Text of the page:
Get A Business License: Your county or city wants to tax your business, so you need a business license. It’s paperwork. It has to be renewed. You may also be required to register a Trade name and file Business Personal Property tax forms. Your jurisdiction will walk you through what you need. Make a file for the records, keep copies of everything, and put renewal dates on your calendar 2-3 weeks before anything is due.
Business Structure: You will want to determine the legal structure of your business. You may be fine starting out as a sole proprietor in the beginning, but you will want to research LLCs and other options so you can choose the one that gives you the best legal protection and tax benefits.
Open A Business Bank Account or Business PayPal Account: Keep your business income completely separate from your personal income from the beginning. You will save yourself a lot of frustration later, trust me. Consider opening a PayPal account for your business which has an easy invoicing system which will allow you to start billing clients immediately. You pay a small fee to PayPal for each incoming transaction, but it may be worth the expense in the beginning when you are just starting out. You will also have accurate records of income and expenses–especially if you order a PayPal debit card connected to your business PayPal account so you can pay for business expenses from that account.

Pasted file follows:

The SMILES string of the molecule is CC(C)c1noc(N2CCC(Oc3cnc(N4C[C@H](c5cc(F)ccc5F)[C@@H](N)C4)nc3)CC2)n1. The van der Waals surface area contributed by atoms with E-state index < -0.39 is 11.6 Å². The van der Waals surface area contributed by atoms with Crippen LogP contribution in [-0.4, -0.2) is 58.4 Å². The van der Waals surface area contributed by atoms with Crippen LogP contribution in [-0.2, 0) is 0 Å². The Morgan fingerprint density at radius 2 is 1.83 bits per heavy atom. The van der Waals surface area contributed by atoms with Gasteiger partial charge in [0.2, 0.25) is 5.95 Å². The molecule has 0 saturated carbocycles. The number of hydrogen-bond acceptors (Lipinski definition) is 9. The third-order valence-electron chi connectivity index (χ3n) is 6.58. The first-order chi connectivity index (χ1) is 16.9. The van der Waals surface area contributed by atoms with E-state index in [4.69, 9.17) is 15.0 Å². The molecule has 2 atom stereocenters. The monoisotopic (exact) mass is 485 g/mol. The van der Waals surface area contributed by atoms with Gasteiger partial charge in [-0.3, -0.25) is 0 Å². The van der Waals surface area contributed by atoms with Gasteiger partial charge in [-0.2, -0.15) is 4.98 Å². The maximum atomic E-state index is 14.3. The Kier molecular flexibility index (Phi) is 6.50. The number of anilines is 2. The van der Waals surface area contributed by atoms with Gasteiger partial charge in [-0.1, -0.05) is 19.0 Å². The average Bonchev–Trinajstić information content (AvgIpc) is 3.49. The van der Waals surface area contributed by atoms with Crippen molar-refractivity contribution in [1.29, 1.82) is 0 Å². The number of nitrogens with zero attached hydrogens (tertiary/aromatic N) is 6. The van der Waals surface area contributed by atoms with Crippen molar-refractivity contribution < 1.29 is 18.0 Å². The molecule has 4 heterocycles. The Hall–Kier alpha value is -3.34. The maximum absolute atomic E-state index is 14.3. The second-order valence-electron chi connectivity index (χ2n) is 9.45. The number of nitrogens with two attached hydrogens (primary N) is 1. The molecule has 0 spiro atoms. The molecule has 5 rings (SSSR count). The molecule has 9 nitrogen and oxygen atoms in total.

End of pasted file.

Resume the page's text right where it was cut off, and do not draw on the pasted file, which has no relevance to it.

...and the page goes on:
Purchase Liability Insurance: Being a business owner has enough stress. The few hundred dollars a year you will pay for a general liability policy is worth the peace of mind in case something goes wrong. If you are starting a high liability business–get as much insurance as you can afford.